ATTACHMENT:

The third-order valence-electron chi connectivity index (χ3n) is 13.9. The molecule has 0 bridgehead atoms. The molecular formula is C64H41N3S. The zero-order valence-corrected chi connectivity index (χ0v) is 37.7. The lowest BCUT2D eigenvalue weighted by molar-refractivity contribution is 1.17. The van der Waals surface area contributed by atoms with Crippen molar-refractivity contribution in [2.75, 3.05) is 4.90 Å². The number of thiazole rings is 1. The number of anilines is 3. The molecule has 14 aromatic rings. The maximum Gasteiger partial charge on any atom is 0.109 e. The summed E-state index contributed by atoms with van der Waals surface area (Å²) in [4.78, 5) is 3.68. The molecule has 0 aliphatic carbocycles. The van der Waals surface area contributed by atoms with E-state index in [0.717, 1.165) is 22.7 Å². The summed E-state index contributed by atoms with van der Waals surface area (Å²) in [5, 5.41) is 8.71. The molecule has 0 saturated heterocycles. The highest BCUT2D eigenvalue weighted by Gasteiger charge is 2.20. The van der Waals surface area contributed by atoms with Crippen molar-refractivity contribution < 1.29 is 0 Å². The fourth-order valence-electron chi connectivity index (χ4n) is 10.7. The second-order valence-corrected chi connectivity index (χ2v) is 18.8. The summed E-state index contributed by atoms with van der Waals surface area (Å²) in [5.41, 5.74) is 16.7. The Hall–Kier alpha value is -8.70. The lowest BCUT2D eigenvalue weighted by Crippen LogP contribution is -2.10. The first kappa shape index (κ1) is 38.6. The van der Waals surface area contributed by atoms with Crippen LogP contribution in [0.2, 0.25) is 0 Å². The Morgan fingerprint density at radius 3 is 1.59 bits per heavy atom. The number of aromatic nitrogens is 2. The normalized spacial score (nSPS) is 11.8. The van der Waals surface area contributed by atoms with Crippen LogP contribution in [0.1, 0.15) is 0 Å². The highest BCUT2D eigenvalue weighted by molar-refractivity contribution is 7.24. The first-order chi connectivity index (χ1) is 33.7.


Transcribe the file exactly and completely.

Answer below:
The third-order valence-electron chi connectivity index (χ3n) is 13.9. The molecule has 0 bridgehead atoms. The molecular formula is C64H41N3S. The zero-order valence-corrected chi connectivity index (χ0v) is 37.7. The lowest BCUT2D eigenvalue weighted by molar-refractivity contribution is 1.17. The van der Waals surface area contributed by atoms with Crippen molar-refractivity contribution in [2.75, 3.05) is 4.90 Å². The number of thiazole rings is 1. The number of anilines is 3. The molecule has 14 aromatic rings. The maximum Gasteiger partial charge on any atom is 0.109 e. The summed E-state index contributed by atoms with van der Waals surface area (Å²) in [4.78, 5) is 3.68. The molecule has 0 aliphatic carbocycles. The van der Waals surface area contributed by atoms with E-state index in [0.717, 1.165) is 22.7 Å². The summed E-state index contributed by atoms with van der Waals surface area (Å²) in [5, 5.41) is 8.71. The molecule has 0 saturated heterocycles. The highest BCUT2D eigenvalue weighted by Gasteiger charge is 2.20. The van der Waals surface area contributed by atoms with Crippen molar-refractivity contribution < 1.29 is 0 Å². The fourth-order valence-electron chi connectivity index (χ4n) is 10.7. The second-order valence-corrected chi connectivity index (χ2v) is 18.8. The summed E-state index contributed by atoms with van der Waals surface area (Å²) in [5.41, 5.74) is 16.7. The Hall–Kier alpha value is -8.70. The lowest BCUT2D eigenvalue weighted by Crippen LogP contribution is -2.10. The first kappa shape index (κ1) is 38.6. The van der Waals surface area contributed by atoms with Crippen LogP contribution in [0.2, 0.25) is 0 Å². The Morgan fingerprint density at radius 3 is 1.59 bits per heavy atom. The number of aromatic nitrogens is 2. The normalized spacial score (nSPS) is 11.8. The van der Waals surface area contributed by atoms with Crippen LogP contribution in [0.1, 0.15) is 0 Å². The highest BCUT2D eigenvalue weighted by molar-refractivity contribution is 7.24. The first-order chi connectivity index (χ1) is 33.7.